King George Hospital

 King George maternity units are planned to move to Queens Hospital in Romford along with the A&E departments. This will mean that Redbridge, which has a population of 260,000, would be left without a fully functioning hospital. The Society has attended every major meeting on this matter, as well as having made representations to Downing Street and MPs. The fight to save our only fully functioning hospital goes on.

Wanstead Police Station

Our local police station is not safe, and we continue to fight for it! We asked the Mayor of London if he would commit to keeping the station open for at least 18 hours a day with a staffed counter service – and he said “No decisions have been taken in relation to the future of Wanstead police station. The MPS is reviewing the whole of the property estate” (Question No: 2019 / 2011)

We also asked Ken Livingstone, Labour candidate, and Brian Paddock, Liberal Democrat candidate – both failed to give an answer. Until we have written proof that this station will continue to operate as it does, we will continue our campaign.

The future of our local NHS services


Health authorities have been quick to seize on the news that Andrew Lansley has accepted the Independent Reconfiguration Panel’s recommendation to adopt Health for North East London’s plan for our local hospital trust to reduce health services at King George Hospital and increase services at Queen’s Hospital Romford … but it’s not going to happen yet.

The CQC has demanded that before any changes can be made, a lot of work needs to be done to overcome severe failings in the current health service provision.  So serious are these concerns to patient safety that the CQC has imposed emergency measures to move planned caesarean sections from Queens to the Homerton in Hackney; Queens has been restricted to 20 births a day and Kings to 7 and women from Essex will have to re-book with Essex hospitals.

When announcing his decision, Andrew Lansley said:  “Patient safety and quality of care must be our top priority.  I support the CQC’s findings and the decisions taken by the local NHS to support safe care at the Trust.  When we can be sure that these decisions have resulted in sustainable improvements in the quality of services for local people, the next set of decisions … will be implemented.”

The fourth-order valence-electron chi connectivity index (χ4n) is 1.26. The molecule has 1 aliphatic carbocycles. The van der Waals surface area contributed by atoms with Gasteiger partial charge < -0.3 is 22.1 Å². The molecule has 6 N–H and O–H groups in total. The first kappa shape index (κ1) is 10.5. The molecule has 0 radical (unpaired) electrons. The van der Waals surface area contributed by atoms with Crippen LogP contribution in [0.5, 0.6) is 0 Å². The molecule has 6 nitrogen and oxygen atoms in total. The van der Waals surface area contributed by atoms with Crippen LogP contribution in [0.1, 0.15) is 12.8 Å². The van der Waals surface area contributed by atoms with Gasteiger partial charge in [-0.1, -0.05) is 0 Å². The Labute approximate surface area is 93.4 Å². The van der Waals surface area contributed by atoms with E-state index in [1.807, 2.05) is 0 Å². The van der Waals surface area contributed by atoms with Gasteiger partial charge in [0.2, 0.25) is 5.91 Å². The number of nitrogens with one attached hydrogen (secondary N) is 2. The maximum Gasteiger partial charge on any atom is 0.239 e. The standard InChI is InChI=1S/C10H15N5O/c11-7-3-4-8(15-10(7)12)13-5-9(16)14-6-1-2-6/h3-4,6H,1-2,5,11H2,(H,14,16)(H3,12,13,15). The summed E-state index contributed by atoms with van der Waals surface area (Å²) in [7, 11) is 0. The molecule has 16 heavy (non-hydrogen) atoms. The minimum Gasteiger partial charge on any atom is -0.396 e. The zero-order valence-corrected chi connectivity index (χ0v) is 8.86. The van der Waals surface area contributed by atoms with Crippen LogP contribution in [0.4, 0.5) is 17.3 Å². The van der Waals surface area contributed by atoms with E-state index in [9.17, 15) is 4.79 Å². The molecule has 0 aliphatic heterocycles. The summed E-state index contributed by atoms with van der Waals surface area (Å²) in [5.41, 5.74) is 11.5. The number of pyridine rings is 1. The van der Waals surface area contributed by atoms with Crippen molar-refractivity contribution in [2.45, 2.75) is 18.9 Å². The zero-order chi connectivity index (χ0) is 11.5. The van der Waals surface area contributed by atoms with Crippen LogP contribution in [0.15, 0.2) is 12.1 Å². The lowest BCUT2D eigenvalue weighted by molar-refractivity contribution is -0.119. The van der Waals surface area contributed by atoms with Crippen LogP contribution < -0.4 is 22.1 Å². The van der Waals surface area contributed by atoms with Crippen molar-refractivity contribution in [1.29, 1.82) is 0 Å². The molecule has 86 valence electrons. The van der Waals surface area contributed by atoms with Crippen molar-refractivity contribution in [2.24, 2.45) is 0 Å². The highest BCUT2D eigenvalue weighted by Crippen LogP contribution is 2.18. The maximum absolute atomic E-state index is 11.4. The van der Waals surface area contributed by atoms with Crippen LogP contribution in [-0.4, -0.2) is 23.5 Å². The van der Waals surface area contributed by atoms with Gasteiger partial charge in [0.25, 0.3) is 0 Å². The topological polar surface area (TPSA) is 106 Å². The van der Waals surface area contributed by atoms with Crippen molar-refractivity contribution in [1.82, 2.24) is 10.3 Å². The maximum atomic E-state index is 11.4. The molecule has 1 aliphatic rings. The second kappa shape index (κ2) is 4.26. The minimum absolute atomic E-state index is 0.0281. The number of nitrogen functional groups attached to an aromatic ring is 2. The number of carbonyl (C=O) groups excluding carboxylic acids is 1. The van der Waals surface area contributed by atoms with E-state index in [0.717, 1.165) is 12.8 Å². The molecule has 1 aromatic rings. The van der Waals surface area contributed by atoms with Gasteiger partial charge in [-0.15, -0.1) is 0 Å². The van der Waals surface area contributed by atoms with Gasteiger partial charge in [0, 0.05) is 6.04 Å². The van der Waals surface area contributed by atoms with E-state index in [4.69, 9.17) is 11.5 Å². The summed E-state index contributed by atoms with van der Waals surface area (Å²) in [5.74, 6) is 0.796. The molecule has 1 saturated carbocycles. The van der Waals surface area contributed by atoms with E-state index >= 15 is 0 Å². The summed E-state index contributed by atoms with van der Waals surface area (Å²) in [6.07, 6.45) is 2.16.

Before the Health4NEL’s plan can be implemented, the CQC has told the Trust to develop an action plan to address the 73 recommendations which it has said are needed to ensure a real and sustainable improvement in patient safety and experience.  They will then monitor how the plan is applied and progress made before any of Health4NEL’s plan can be activated.

The main problems which will need to be overcome first are:

Maternity is considered the worst concern – poor service culture, staff shortages especially midwives and paediatricians, lack of learning from maternal deaths and incidents, abusive behaviour by some staff to patients and colleagues, lack of leadership by senior management.

A+E unsafe working practices, delays and bottlenecks, struggling to cope with the volume of patients, especially during winter, lack of staff (in July 2011 there was a 31% vacancy of A+E consultants).

Radiology insufficient radiography cover, low standard of work, inappropriate patient facilities due to lack of beds.

Delays in day surgery and radiology treatment affecting the impact of treatment and care.

Staff shortages less than 50% of staff at Queens are permanent, high levels of staff turnover, sickness, recruitment difficulties, high levels of vacancies – in June 2011 there was a 18% vacancy of nurses.

Other problems include poor response to complaints, lack of governance, lack of senior management expertise, lack of education and training, unprofessional behaviour of some staff.

It is unlikely that these problems will be solved quickly.  Cynthia Bowyer, the Chief Executive of the CQC said:  “We have been forcing the Trust to address issues on a short term basis but we have real concerns about safety in the mid to longer term.”

The biggest obstacle to the implementation of the changes is capacity.  Health4NEL’s plan is based upon reducing the number of patients at Kings and increasing them at Queens.  However, it is clear that Queens is not coping with its current level of patients, so that the CQC supports a recommendation to permanently cap the number of maternal patients admitted to Queens.

This is why the CQC intervened with its emergency measures to reduce the number of maternity patients at Queens now.  Maternity capacity levels are now becoming a problem at Whipps Cross and Newham hospitals, which will need to have additional facilities provided to cope with any increase in maternity patients.  Queens capacity problems are also evident in A+E, radiology and day surgery.